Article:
An impressive 82 percent of U.S. workers surveyed say the ability to work from anywhere at any time allows them to maintain a healthy work-life balance, yet more than half (62%) still prefer to work in the office — and this number is even higher among young workers. That’s according to a new survey by Randstad US a global provider of flexible work and human resources services.
Sixty-five percent of those aged 18-24 said they prefer working in a traditional office environment, challenging the widespread perception that millennial and Gen Z workers tend to prefer digital interactions over personal ones.
The flexible workplace disconnect
Although flexible and remote work arrangements are a top priority for employees, that’s not necessarily the case for employers, who often don’t offer any or provide enough tools to fully support them:
- Sixty-six percent of workers say they like the option of occasionally working from home or another location, but aren’t able to do so.
- Thirty-six percent of respondents report their workplaces support working from home any time and anywhere they want.
- A third (35%) of employees disagree that their employers provide the necessary technical equipment to enable them to work from home.
- Thirty percent of workers say they regularly have online or virtual team meetings via video conferencing.
Remote work arrangements drive engagement
Working from home or another location is an attractive option to employees:
- Sixty-six percent of workers say they prefer to occasionally work from home or another location.
- Eighty percent of workers say they like agile work (defined in the study as the ability to work from anywhere, anytime) because it increases their productivity, creativity and job satisfaction.
- More than half of all respondents (61%) don’t believe this type of work interferes with their personal lives, or their ability to disconnect from work.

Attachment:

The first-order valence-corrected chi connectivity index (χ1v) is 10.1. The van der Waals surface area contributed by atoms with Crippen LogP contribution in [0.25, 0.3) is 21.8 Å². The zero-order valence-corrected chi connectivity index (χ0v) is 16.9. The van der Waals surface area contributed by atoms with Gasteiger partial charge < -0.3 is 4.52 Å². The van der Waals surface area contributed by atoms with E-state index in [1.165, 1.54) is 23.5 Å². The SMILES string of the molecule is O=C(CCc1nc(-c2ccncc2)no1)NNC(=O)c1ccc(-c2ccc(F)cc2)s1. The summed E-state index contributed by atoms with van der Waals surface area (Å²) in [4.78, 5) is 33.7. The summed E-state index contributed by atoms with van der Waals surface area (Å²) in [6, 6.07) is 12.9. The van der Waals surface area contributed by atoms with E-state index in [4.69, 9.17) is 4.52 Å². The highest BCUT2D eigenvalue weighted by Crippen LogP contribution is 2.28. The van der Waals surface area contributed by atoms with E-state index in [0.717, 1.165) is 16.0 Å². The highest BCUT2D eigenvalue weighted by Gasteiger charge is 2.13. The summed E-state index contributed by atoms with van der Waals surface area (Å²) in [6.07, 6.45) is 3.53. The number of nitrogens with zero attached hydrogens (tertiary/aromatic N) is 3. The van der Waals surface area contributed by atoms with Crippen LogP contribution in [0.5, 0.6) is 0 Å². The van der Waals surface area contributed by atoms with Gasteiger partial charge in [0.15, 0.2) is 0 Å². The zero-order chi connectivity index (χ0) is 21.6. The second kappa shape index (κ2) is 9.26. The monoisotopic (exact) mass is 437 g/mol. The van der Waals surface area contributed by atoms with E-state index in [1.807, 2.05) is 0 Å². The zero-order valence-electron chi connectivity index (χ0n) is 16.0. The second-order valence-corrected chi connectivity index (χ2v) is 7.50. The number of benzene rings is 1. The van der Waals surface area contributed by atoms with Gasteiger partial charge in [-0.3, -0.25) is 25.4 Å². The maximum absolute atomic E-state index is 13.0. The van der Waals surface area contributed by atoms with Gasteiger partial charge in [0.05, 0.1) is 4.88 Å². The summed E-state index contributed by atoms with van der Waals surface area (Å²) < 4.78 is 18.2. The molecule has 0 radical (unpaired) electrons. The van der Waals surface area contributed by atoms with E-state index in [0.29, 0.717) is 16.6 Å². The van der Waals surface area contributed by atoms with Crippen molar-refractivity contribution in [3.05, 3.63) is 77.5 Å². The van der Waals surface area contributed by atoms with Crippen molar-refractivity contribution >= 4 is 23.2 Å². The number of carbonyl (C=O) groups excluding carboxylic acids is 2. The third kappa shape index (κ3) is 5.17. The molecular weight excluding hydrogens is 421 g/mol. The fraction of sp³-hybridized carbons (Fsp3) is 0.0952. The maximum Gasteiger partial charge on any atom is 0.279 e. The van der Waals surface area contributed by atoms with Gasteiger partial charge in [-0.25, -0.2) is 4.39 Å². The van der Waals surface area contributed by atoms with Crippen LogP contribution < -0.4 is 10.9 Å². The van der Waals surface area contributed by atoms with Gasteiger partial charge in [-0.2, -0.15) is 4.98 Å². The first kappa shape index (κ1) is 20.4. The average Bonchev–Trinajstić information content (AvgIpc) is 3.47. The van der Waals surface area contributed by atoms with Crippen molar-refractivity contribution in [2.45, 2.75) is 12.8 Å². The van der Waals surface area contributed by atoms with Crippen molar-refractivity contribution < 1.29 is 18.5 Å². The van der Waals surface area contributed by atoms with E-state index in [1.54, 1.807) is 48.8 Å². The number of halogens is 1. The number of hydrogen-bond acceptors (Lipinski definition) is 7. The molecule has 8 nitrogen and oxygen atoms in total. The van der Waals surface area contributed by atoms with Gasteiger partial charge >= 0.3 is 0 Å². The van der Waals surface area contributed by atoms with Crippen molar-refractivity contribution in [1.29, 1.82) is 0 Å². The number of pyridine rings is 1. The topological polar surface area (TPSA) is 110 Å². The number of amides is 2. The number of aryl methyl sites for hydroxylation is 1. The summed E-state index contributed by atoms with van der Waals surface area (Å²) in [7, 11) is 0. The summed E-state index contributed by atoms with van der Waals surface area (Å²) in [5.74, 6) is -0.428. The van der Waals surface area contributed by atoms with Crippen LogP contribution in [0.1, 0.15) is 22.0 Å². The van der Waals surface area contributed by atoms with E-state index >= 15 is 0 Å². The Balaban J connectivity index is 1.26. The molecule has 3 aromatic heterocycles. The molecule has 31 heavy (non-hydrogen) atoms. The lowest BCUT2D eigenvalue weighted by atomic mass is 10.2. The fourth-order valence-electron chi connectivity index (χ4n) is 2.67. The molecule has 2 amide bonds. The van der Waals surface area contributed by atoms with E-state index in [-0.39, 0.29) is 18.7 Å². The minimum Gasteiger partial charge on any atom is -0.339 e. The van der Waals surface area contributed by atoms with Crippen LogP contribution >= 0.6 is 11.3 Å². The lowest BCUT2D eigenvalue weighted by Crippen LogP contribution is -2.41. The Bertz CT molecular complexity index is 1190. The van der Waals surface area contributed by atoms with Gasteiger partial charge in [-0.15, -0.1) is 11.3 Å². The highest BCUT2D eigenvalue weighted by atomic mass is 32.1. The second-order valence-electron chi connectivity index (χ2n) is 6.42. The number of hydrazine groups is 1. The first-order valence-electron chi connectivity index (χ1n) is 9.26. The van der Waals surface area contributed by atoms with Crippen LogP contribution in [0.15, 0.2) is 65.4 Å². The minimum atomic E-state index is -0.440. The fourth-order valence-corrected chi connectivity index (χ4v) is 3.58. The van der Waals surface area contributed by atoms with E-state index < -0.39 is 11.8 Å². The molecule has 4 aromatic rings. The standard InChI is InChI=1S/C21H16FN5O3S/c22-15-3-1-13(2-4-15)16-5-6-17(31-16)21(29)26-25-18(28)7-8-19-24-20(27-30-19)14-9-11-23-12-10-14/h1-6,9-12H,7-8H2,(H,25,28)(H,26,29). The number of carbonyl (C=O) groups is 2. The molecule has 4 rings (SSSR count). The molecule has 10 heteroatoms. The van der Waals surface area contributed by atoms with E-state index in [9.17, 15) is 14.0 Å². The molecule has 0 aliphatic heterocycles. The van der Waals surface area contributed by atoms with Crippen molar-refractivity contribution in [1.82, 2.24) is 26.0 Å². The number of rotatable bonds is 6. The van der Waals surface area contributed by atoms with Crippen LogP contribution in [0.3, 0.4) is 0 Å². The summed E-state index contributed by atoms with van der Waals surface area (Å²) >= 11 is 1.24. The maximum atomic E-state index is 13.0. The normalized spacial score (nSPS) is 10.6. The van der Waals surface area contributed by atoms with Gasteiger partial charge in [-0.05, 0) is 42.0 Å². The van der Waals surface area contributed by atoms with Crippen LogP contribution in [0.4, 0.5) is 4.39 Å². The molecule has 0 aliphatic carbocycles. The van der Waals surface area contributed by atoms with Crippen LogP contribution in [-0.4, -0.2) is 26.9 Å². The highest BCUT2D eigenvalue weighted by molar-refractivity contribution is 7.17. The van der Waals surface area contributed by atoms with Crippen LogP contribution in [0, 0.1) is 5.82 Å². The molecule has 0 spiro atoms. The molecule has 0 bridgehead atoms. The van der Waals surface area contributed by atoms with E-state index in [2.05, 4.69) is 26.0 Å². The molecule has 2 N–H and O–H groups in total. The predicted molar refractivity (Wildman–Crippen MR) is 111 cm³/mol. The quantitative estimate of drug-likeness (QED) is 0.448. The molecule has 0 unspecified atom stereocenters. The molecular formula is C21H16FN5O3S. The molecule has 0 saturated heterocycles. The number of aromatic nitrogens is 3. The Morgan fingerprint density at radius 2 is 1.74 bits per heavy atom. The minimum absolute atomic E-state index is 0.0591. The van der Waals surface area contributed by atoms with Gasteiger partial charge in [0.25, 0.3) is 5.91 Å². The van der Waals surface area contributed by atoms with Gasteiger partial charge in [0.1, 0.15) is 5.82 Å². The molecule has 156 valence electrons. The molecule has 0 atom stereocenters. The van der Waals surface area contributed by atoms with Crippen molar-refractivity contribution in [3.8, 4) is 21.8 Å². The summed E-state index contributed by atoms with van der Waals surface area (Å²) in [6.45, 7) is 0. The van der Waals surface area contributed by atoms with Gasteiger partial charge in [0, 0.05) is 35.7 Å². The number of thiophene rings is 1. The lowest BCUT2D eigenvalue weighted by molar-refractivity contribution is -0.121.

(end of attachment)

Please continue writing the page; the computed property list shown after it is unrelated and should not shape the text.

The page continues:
The takeaway for employers: workers appreciate having the option to work when and where they want, but also value interacting with colleagues face-to-face in the workplace,” said Jim Link, CHRO, Randstad North America. “Employers who strike the right balance — making flexible work arrangements as accessible as possible through technology while also cultivating a thriving office culture — will succeed in attracting and retaining top talent.
3 Reasons to Rethink Remote Work
According to Randstad, 68 percent of U.S. employees say they still work in a “traditional environment,” which is defined as a location where most staff work during “business hours.” The workplace is still changing, however, due to tech that makes it possible for full-time on-site workers, remote staff, gig workers and other members of the “agile workforce” (defined as temporary, contract, consultant and freelance professionals) to function cooperatively.
Three ways more flexible work arrangements can benefit businesses and their employees:
Access to a globally-diverse workforce. Being open to remote and non-traditional workforce structures may allow the business to attract more highly skilled staff from a pool that isn’t limited by geography.
Increase employee engagement. Working remotely can increase engagement, rather than distract employees. More than 80 percent of workers surveyed say the ability to work remotely allows them to maintain a good work-life balance, and 80 percent say it increases their productivity, creativity and job satisfaction. Employers who embrace this trend will be seen in a more positive light and rewarded with a happier, more productive workforce.
Less time to hire. Businesses feel an economic impact from unfilled positions. Tapping into a remote workforce allows companies to broaden their talent pool and provide opportunities to employees with less traditional schedules. Employers who make working remotely a possibility for alternative hires can defray vacancy costs and fuel projects supported by a much deeper talent base.
See inside June 2018
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